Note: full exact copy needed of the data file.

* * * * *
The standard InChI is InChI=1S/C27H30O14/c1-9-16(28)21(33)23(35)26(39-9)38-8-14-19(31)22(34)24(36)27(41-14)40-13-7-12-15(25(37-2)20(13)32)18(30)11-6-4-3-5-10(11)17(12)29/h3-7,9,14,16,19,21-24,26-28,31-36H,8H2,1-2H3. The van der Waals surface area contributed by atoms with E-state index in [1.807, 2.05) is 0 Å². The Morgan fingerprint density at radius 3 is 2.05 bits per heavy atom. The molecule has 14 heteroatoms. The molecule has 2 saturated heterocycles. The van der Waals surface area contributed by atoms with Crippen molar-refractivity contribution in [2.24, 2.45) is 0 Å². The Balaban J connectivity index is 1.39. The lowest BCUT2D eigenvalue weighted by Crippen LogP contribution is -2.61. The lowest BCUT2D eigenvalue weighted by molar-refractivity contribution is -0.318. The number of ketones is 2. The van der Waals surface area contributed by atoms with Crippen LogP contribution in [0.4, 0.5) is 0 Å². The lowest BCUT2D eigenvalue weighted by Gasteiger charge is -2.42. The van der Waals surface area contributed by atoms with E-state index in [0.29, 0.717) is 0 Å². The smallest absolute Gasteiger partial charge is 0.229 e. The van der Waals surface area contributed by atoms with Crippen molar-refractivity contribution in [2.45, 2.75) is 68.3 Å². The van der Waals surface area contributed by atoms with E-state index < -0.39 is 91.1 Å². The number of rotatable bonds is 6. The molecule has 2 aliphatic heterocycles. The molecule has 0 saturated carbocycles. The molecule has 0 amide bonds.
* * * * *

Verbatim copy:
The standard InChI is InChI=1S/C27H30O14/c1-9-16(28)21(33)23(35)26(39-9)38-8-14-19(31)22(34)24(36)27(41-14)40-13-7-12-15(25(37-2)20(13)32)18(30)11-6-4-3-5-10(11)17(12)29/h3-7,9,14,16,19,21-24,26-28,31-36H,8H2,1-2H3. The van der Waals surface area contributed by atoms with E-state index in [1.807, 2.05) is 0 Å². The Morgan fingerprint density at radius 3 is 2.05 bits per heavy atom. The molecule has 14 heteroatoms. The molecule has 2 saturated heterocycles. The van der Waals surface area contributed by atoms with Crippen molar-refractivity contribution in [2.24, 2.45) is 0 Å². The Balaban J connectivity index is 1.39. The lowest BCUT2D eigenvalue weighted by Crippen LogP contribution is -2.61. The lowest BCUT2D eigenvalue weighted by molar-refractivity contribution is -0.318. The number of ketones is 2. The van der Waals surface area contributed by atoms with Crippen LogP contribution in [0.4, 0.5) is 0 Å². The lowest BCUT2D eigenvalue weighted by Gasteiger charge is -2.42. The van der Waals surface area contributed by atoms with E-state index in [0.29, 0.717) is 0 Å². The smallest absolute Gasteiger partial charge is 0.229 e. The van der Waals surface area contributed by atoms with Crippen molar-refractivity contribution in [2.45, 2.75) is 68.3 Å². The van der Waals surface area contributed by atoms with E-state index < -0.39 is 91.1 Å². The number of rotatable bonds is 6. The molecule has 2 aliphatic heterocycles. The molecule has 0 saturated carbocycles. The molecule has 0 amide bonds.